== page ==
Figure 5 shows Miss Beecher's tea table with a cup plate at each place. One other etiquette book which was checked, The House Servants Directory,13 seemed to deal with larger, more formal households with a full complement of servants and a lady of the house who merely supervised. No mention of cup plates was found in this book; consequently, one may speculate that their use was confined to the middle classes. On this head, it is interesting to note that cup plates do not occur in cut glass or in the art glass of the late nineteenth century. The latter observation can be held as proof that they were no longer fashionable in the 1880s, but the former would seem to indicate that they were not used by the class of citizen who used cut glass but by those who could only afford pressed wares and the comparatively inexpensive Staffordshire.

Having documented the use of cup plates up to at least 1863, the year of Miss Leslie's nineteenth edition, one notes that few cup plates appear in glass catalogues of later years. A M'Kee & Brother catalogue of 1859 lists a "3" dia. cup plate,"14 but a later catalogue published in 1864 lists the same piece merely as a 3" plate.15 An 1868 catalogue of the New England Glass Company's pressed wares does not list cup plates.16

As a final note on the demise of this custom, Caroline Cowles Richards, during a visit to New York City, writes in her diary under November 9, 1863: 17

They are very stylish and grand but I don't mind that. Aunt Emily is reserved and dignified but very kind. People do not pour their tea or coffee into their saucers any more to cool it, but drink it from the cup, and you must mind and not leave your teaspoon in your cup. I notice everything and am very particular.

This article was published in the Journal of Glass Studies, Vol. 13 (1971), 128–133.

1. William E. Mayhew & Co., invoices, November 25, 1826 to September 19, 1829. File Box 300, #50820, Maryland Historical Society, Baltimore.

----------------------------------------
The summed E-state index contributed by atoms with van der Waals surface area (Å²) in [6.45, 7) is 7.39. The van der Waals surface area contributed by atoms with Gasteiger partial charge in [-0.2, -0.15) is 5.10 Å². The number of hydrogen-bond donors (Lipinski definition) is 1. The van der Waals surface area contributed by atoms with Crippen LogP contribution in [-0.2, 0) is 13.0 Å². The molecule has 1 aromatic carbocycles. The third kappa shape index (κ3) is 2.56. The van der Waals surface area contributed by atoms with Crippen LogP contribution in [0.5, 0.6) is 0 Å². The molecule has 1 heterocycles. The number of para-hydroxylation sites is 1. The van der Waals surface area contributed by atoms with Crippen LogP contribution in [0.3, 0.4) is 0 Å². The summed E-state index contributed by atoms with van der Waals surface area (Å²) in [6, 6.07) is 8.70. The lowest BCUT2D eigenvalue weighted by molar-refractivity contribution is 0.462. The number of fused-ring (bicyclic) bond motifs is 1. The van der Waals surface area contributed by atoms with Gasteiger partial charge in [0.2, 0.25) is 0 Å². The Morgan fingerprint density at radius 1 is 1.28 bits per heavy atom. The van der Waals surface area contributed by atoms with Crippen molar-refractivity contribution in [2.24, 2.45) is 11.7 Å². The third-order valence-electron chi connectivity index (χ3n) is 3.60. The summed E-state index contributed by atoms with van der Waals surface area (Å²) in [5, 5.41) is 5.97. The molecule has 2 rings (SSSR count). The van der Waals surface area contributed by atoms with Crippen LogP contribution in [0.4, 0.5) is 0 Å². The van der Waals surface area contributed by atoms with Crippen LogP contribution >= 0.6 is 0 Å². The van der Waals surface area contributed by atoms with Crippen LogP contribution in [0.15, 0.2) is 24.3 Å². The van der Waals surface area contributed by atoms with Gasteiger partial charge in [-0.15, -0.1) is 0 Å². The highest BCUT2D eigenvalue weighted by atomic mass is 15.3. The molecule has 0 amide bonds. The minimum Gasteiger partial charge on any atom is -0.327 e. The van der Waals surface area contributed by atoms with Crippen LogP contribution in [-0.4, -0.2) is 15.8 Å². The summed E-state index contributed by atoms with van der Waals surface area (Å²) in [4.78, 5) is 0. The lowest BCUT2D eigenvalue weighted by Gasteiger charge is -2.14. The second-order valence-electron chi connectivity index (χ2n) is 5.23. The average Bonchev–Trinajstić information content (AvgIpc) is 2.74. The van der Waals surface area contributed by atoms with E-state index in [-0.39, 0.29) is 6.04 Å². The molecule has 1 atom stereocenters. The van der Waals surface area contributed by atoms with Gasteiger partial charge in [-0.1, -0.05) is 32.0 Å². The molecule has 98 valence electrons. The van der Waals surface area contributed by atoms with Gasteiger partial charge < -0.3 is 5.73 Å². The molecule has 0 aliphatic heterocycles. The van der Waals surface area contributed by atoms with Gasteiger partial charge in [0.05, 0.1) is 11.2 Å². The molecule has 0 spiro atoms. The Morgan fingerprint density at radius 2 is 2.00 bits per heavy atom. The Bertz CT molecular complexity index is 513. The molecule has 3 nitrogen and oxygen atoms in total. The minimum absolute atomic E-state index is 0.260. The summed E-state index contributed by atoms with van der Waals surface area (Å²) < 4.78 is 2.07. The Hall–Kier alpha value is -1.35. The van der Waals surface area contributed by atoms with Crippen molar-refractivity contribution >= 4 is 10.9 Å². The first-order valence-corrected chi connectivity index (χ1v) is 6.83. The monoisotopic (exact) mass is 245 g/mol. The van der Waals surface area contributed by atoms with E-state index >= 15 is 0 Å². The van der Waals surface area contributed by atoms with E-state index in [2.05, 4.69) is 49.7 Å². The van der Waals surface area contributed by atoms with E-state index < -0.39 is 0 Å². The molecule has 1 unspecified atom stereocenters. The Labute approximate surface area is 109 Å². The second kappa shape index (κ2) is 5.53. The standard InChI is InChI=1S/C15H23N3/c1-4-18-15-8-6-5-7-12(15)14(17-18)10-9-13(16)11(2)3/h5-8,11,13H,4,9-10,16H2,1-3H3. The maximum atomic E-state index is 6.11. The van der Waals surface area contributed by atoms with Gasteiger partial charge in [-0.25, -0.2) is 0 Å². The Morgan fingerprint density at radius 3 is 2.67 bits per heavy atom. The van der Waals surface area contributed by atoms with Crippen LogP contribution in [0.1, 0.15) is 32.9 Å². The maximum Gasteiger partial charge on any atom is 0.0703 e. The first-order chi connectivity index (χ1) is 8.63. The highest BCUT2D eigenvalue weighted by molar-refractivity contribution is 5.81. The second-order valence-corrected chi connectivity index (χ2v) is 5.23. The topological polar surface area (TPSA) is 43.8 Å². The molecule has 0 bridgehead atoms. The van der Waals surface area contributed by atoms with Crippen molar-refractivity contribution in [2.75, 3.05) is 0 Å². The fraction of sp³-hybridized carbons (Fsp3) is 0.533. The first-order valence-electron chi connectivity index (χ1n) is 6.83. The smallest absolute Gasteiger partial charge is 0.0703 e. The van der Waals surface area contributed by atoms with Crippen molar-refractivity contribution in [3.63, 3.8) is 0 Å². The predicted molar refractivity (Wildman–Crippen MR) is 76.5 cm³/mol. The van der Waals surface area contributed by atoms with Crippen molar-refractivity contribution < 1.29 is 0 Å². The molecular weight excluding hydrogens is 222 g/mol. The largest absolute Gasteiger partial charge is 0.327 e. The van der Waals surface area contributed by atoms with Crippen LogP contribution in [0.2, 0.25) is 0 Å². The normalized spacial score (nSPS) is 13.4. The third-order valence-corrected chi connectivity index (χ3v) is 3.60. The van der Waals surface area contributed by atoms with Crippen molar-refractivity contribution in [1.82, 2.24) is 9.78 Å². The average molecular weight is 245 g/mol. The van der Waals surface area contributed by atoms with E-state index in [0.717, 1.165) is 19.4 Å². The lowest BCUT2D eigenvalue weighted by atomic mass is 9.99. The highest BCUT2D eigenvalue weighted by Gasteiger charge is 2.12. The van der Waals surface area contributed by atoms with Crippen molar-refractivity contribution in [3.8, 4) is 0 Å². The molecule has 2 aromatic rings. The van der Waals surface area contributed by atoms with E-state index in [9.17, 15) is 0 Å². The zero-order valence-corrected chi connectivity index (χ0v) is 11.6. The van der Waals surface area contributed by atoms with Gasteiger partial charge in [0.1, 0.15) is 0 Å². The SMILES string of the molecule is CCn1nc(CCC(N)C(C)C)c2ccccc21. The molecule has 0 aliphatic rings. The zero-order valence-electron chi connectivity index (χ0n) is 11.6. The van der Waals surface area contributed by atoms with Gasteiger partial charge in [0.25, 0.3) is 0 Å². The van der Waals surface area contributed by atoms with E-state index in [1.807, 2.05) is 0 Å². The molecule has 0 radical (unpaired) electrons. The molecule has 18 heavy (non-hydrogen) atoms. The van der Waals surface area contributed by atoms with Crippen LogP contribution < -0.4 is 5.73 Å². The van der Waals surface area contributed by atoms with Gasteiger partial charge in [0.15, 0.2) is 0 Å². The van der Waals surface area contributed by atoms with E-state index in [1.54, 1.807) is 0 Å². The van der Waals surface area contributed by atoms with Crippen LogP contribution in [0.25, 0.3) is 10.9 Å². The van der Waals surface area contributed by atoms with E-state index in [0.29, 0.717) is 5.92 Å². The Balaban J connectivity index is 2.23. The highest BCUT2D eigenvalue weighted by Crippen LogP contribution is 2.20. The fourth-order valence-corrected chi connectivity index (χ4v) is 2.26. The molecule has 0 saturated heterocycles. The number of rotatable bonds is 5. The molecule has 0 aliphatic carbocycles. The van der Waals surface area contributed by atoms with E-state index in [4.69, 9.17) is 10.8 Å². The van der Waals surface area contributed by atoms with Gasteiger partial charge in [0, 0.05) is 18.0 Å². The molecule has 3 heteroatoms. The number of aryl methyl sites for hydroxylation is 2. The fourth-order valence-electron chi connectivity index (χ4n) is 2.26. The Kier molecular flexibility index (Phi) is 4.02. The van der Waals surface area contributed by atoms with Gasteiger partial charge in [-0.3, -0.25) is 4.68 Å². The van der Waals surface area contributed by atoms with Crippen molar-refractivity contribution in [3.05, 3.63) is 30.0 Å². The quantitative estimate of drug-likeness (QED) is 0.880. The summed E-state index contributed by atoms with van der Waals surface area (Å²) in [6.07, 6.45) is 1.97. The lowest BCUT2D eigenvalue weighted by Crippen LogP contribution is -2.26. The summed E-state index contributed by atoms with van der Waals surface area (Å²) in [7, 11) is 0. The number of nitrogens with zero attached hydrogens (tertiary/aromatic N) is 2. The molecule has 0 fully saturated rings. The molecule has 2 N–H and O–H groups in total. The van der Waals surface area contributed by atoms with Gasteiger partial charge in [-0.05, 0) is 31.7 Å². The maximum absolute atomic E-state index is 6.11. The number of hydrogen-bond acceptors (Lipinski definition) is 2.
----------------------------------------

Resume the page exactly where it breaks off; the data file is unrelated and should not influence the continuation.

2. Ibid., invoice of July 26, 1828. I am indebted to Kenneth M. Wilson for calling these to my attention.

3. Ruth Webb Lee, Sandwich Glass, Northborough, Massachusetts, 1947, 4th ed., pp. 104–105.

4. "Prices current of Glass Ware Manufacturcd by F. Plunket & Co. at their Glass Works, Wheeling, Va.,” Wheeling, October 12, 1837. The Corning Museum of Glass Collection.

5. Günther Schiedlausky, Tee, Kaflee, Schokolade, Munich, Prestel Verlag, 1961, Pls. 41, 47.

6. Rodris Roth, "Tea Drinking in 18th-century America: its Etiquette and Equipage," Washington, Smithsonian Institution, Bulletin 225, 1961, p. 82.

7. Louise Belden, "Table Settings of the Eighteenth Century," The Delaware Antiques Show, Wilmington, Delaware, 1966, p. 39.

8. Peter Kalm's Travels in North America, rev. from the original Swedish and ed. by A.B. Benson, New York, Dover Publications, 1966, Vol. 1, p. 189.

9. [James Boardman], America and the Americans by a Citizen of the World, London, printed for Longman, Rees, Orme, Brown and Green, 1833, p. 19.

10. [Eliza Leslie], Lady's House-Book: A Manual of Domestic Economy, Philadelphia, 1840, p. 276.

11. Catherine E. Beecher, A Treatise on Domestic Economy, for the Use of Young Ladies at Home and at School, New York, 1845, pp. 144–145, 306, 308.

12. Idem, Domestic Receipt Book, New York, 1846, p. 246.

13. Robert Roberts, The House Servants Directory, Boston, 1828 (2nd ed.).

14. M'Kee and Brother, Pittsburgh, Pennsylvania, Prices of Glass Ware Manufactured by M’Kee & Brother, Pittsburgh, W.S. Haven, [1859]. The Corning Museum of Glass Collection.

15. M'Kee and Brothers, Pittsburgh, Prices of Glass Ware Manufactured by M'Kee and Brothers, April, 1864. Collection of Lowell Innes.

16. Patterns of Pressed Glass Manufactured by the New England Glass Company [1868]. The Corning Museum of Glass. Lura Woodside Watkins, "Pressed Glass of the New England Glass Company," Journal of Glass Studies, XII, 1970, pp. 149–164, there erroneously dated 1869.

17. Caroline Cowles Richards, Village Life in America, New York, Henry Holt and Company, 1913, p. 156.

Published on July 12, 2013